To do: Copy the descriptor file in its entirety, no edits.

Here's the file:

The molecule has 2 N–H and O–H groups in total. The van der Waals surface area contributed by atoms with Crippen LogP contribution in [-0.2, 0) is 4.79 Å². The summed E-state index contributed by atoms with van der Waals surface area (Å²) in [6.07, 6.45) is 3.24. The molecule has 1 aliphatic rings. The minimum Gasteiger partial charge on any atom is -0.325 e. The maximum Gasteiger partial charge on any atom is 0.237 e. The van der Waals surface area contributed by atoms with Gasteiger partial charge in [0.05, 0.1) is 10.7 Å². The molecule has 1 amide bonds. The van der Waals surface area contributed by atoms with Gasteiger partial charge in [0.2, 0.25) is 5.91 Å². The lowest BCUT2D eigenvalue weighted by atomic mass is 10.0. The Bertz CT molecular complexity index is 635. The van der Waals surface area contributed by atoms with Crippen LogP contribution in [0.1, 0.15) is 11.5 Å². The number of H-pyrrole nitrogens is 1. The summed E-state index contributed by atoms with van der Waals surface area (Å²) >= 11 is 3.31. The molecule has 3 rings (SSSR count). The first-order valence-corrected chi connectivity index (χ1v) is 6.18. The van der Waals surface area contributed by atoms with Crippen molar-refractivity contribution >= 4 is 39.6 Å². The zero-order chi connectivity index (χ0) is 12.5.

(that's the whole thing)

The molecule has 2 N–H and O–H groups in total. The van der Waals surface area contributed by atoms with Crippen LogP contribution in [-0.2, 0) is 4.79 Å². The summed E-state index contributed by atoms with van der Waals surface area (Å²) in [6.07, 6.45) is 3.24. The molecule has 1 aliphatic rings. The minimum Gasteiger partial charge on any atom is -0.325 e. The maximum Gasteiger partial charge on any atom is 0.237 e. The van der Waals surface area contributed by atoms with Gasteiger partial charge in [0.05, 0.1) is 10.7 Å². The molecule has 1 amide bonds. The van der Waals surface area contributed by atoms with Gasteiger partial charge in [0.2, 0.25) is 5.91 Å². The lowest BCUT2D eigenvalue weighted by atomic mass is 10.0. The Bertz CT molecular complexity index is 635. The van der Waals surface area contributed by atoms with Crippen LogP contribution in [0.1, 0.15) is 11.5 Å². The number of H-pyrrole nitrogens is 1. The summed E-state index contributed by atoms with van der Waals surface area (Å²) >= 11 is 3.31. The molecule has 3 rings (SSSR count). The first-order valence-corrected chi connectivity index (χ1v) is 6.18. The van der Waals surface area contributed by atoms with Crippen molar-refractivity contribution >= 4 is 39.6 Å². The zero-order chi connectivity index (χ0) is 12.5.